Black Organizing in Pre-Civil War Illinois: Creating Community, Demanding Justice

The hard work of organizing a convention of “colored citizens” of Illinois finally came to fruition on October 6-8, 1853. Thirty-nine delegates came from within the state, with many traveling well over a hundred miles to get there. Visitors also arrived from New York, Michigan, and Indiana.

The convention began on the morning of October 6th, with a call to order by James D. Bonner of Chicago, a leader in Illinois Black activist circles. The delegates elected John Jones, a prominent tailor and political activist, to serve as president. Leaders read notes of greeting and support from white abolitionists, including Horace Mann, education reformer; Gerrit Smith, congressman; and Lewis Tappan, cofounder of the American Missionary Society.

That afternoon, delegates adopted rules for the convention, including the decision “that each session . . . be opened with prayer.”1 Delegates proceeded to hold three sessions every day: morning, afternoon, and evening. At each session, one of the clergymen in attendance began with a prayer.

Various Counties Represented at the 1853 Convention
This map represents the number of delegates sent from various counties to the 1853 Convention. The strongest concentrations came from Cook county, near Chicago, Sangamon County, near Springfield, and Madison and St. Clair Counties, near St. Louis. The number of delegates from each county were as follows: Cook, 20; Edgar & Coles, 1; Jo Daviess, 2; Madison, 4; McLean, 1; Morgan, 2; Peoria, 3; Sangamon, 3; St. Clair, 1; Will, 2. Sources: “A New Map of the Great West” (Detail), 1856, (David Rumsey Map Collection); Atlas of Historical County Boundaries, Newberry Library; Delegate Proceedings of the 1853 Colored Convention.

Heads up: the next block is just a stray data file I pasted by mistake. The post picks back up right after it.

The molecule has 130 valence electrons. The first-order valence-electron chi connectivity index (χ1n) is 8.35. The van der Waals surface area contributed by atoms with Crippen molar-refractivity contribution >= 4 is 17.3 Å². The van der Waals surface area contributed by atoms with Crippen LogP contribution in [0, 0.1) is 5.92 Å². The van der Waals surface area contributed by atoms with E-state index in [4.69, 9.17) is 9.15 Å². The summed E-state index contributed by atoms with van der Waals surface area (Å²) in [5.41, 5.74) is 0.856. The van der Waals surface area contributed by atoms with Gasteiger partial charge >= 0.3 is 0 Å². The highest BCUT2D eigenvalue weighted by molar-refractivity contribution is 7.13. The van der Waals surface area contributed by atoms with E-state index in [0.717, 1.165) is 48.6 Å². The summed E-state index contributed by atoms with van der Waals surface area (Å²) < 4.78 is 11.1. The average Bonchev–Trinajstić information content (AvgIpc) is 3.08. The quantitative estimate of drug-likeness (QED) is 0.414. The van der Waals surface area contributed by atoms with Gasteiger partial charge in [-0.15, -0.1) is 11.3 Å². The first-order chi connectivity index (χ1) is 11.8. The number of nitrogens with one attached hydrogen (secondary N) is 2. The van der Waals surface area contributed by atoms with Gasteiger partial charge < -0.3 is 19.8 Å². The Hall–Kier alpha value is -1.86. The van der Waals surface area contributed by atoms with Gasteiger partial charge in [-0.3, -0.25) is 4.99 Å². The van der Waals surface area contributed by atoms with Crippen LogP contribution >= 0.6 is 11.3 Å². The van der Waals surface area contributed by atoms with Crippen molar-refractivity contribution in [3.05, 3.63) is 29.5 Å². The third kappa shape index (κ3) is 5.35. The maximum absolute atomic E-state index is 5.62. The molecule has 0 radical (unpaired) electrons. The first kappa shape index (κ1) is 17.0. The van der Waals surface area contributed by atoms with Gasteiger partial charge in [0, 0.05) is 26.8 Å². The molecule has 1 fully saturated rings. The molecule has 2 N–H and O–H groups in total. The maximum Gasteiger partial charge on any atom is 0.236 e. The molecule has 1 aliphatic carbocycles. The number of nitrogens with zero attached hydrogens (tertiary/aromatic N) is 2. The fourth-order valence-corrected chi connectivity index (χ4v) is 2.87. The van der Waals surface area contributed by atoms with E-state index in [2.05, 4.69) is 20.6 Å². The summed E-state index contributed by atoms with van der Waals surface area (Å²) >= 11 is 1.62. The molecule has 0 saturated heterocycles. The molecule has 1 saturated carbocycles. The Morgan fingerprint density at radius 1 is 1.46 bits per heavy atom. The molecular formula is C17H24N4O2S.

During the convention, delegates created committees that reflected the principal interests and concerns of Illinois Black activists: education, colonization, agriculture, mechanics, and business. Each committee reported back on the problem under its consideration and proposed recommendations for the convention’s members to consider.